They have combatting them a "three-lakh strong paramilitary force, the largest in the world," says security expert, M.P. Nathanael (emphasis added) in the Indian Express.
Besides having at their disposal multi-million dollar Heron drones whose sights can penetrate heavy forest foliage, the force is equipped with AK-47s, Under-Barrel Grenade Launchers, LMCs, INSAS rifles, AKM assault rifles, wireless sets, binoculars, bullet-proof jackets, AK magazines and ammunition. How do I know? Because this is the equipment the Naxals made off with after their attack on our security forces at Bhejji on March 11. This time round - the attack at Burkapal in Sukma district on April 24 that took 26 jawans' lives - it has been reported that again "there has been a huge loss of weapons". So, it is principally from the Government of India's Home Ministry, via the CRPF, that the Naxals get the wherewithal to fight their war. Nandini Sundar, author of The Burning Forest, has summed it up pungently in the sub-title of her book: "India's War in Bastar".
For half a century, we have been losing this war against our own citizens. And that is because the one thing lacking in our armoury has been the people's support. Take the present incident. The under-construction road that the CRPF detail was guarding runs through thick forest. Up to 400 heavily-armed Maoists were able to silently gather in the vicinity of the road-works - and bide their time. No one - not one villager - tipped off the CRPF about the looming threat. And why? Because, as DP Upadhyay, Deputy Inspector General, Dantewada, confesses, "Villagers stopped coming to the camp", adding, "unless they were desperate." Clearly, the Maoists, celebrating their Golden Anniversary, had not rendered the villagers "desperate". And that is how an estimated 400 well-armed Naxals were able to get to the site unnoticed, "barely a kilometre away from the 74th battalion camp."
The CRPF calls this "intelligence failure". It is, but it would be more accurate to treat this as a failure of intelligence - a failure of ordinary good common sense to recognize that the Naxals got into the forest, in the first place, because the State absented itself. The only face of the State the tribals saw was that of the intimidating forest guard, the corrupt forest contractor, the bullying thanedar, and the bribe-taking patwari. As Sayanathan Ghosh, in a Letter to the Editor of The Indian Express has succinctly put it, tribal hamlets have "schools but no teachers, tube-wells but no water, roads but no means of transport. There is no accountability to such endeavours. Only an inclusive, compassionate administration can douse these insurgencies". How utterly-butterly correct!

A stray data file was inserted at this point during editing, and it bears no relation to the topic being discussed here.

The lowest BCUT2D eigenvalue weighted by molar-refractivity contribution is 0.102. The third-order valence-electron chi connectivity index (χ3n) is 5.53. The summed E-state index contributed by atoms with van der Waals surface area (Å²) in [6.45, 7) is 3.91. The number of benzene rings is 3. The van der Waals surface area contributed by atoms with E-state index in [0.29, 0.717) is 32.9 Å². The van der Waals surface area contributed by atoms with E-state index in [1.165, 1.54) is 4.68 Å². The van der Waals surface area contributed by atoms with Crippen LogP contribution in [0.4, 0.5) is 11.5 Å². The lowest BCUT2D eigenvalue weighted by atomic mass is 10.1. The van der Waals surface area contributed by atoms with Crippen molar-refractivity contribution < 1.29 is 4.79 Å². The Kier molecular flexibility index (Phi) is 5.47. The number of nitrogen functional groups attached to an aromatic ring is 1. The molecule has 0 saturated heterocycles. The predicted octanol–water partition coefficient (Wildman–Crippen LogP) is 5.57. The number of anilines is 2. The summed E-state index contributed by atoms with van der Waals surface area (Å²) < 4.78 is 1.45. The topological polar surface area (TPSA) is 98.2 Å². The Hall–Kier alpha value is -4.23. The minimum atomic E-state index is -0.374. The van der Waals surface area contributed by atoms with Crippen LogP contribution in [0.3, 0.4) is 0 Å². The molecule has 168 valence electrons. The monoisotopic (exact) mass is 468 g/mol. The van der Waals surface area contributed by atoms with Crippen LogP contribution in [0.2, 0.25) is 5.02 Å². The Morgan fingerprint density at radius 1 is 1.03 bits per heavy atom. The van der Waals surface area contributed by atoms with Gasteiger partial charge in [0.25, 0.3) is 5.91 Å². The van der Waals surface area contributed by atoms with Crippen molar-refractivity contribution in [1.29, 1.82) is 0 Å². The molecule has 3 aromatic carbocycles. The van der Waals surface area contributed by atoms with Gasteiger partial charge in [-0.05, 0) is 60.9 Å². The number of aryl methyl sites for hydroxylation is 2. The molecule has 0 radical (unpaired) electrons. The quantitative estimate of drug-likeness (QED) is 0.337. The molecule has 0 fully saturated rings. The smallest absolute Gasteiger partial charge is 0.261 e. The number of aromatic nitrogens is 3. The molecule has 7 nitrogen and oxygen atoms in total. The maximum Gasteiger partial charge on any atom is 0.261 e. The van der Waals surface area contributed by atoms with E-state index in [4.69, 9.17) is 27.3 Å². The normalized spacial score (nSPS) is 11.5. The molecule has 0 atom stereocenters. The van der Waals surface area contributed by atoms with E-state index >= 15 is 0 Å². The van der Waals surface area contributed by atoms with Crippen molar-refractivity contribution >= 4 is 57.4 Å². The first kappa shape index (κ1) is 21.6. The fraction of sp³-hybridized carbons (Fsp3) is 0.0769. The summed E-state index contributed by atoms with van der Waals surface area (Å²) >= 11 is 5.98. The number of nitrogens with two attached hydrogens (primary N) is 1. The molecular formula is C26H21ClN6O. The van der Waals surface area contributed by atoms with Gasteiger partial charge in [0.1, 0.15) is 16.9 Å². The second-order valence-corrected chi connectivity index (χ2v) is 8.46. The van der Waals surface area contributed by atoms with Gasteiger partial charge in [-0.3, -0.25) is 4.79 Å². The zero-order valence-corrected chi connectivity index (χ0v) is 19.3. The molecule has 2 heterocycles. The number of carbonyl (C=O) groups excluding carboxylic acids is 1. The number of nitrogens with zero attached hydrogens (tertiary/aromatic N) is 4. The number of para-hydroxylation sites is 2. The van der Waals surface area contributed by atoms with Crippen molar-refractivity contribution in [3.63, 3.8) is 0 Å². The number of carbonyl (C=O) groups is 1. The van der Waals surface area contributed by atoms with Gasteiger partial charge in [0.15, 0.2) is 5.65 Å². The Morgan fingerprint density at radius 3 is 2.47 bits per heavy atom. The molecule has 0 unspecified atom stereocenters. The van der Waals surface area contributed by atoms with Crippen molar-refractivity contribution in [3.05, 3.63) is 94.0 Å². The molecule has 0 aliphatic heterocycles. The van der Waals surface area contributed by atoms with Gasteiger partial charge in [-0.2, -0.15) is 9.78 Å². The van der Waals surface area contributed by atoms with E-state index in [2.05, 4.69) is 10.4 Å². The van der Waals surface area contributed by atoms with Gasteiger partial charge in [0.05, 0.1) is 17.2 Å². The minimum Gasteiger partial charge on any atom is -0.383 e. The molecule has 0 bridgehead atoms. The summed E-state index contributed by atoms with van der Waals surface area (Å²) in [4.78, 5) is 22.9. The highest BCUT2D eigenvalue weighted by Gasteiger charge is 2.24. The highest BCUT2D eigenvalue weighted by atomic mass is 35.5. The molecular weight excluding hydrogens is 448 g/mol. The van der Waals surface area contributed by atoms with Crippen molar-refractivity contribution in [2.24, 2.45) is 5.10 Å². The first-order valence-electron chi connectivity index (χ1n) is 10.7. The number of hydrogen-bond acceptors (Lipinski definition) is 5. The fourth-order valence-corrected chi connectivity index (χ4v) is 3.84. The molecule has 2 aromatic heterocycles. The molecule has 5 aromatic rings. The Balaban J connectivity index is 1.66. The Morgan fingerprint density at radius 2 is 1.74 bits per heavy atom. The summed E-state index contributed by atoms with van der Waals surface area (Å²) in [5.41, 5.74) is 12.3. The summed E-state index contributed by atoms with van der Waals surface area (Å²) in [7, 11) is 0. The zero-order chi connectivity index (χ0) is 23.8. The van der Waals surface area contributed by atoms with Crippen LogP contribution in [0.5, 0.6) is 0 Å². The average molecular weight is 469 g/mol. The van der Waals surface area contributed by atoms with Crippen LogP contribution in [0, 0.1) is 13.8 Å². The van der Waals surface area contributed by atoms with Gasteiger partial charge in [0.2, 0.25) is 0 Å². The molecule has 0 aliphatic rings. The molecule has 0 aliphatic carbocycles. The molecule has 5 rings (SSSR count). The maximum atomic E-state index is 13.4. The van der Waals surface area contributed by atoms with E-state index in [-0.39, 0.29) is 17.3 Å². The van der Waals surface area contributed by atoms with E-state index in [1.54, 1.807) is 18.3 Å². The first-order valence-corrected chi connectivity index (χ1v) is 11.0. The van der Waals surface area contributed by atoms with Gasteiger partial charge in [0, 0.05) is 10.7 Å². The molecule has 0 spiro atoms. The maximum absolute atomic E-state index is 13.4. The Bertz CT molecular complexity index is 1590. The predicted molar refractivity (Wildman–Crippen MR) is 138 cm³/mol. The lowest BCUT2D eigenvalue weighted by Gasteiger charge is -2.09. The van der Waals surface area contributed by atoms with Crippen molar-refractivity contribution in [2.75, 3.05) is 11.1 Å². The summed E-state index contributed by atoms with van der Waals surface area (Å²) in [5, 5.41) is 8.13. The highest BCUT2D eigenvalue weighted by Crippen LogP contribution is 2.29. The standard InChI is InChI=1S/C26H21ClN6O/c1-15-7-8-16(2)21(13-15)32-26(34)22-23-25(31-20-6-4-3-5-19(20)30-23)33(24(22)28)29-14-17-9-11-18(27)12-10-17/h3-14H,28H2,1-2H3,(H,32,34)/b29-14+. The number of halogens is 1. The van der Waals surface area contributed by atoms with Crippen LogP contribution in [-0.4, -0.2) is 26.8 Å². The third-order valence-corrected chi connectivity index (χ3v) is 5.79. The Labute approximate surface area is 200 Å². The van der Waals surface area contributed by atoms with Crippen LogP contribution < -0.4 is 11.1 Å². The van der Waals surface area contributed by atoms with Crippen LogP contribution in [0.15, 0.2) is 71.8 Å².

None of this is breaking news. A decade ago, the Planning Commission set up the Debu Bandyopadhayay expert committee that, in excruciatingly painful detail, set out the sad tale of the trials and tribulations of India's tribal communities. It stressed that the solution lay in sincere implementation of The Provisions of The Panchayats (Extension to Scheduled Areas) Act, 1996 [PESA]. Simultaneously, the Home Ministry asked for an additional grant of 600 crores to induct and equip a massive surge in security forces in the Bastar area. That demand was immediately accepted, but the Bandyopadhyay report was kept in limbo. A few years later, another expert committee, this time under my chairmanship, on leveraging Panchayat Raj Institutions for the more effective delivery of public goods and services, was set up by the Ministry of Panchayati Raj at the directions of the Prime Minister. The expert committee, inter alia, took up the threads from the Bandyopadhyay report, but suffered the same fate as the earlier report. Despite much hypocritical repetition of tired cliches about the need to win the "hearts and minds" of the tribal communities, the ground reality remains that, in the eyes of both the central and state governments, it is only harsh police and paramilitary action, laced with a leavening of State-imposed "development", that finds any resonance with them. So, a blind belief that the Naxals can be wiped out if the security forces are adequately strengthened, rather than some sentimental nonsense about PESA and fully-empowered tribal panchayats, dominates the discourse. In consequence, the Maoists are celebrating half a century of taking on the Indian state and ruling the roost in 106 districts in 13 states of the country.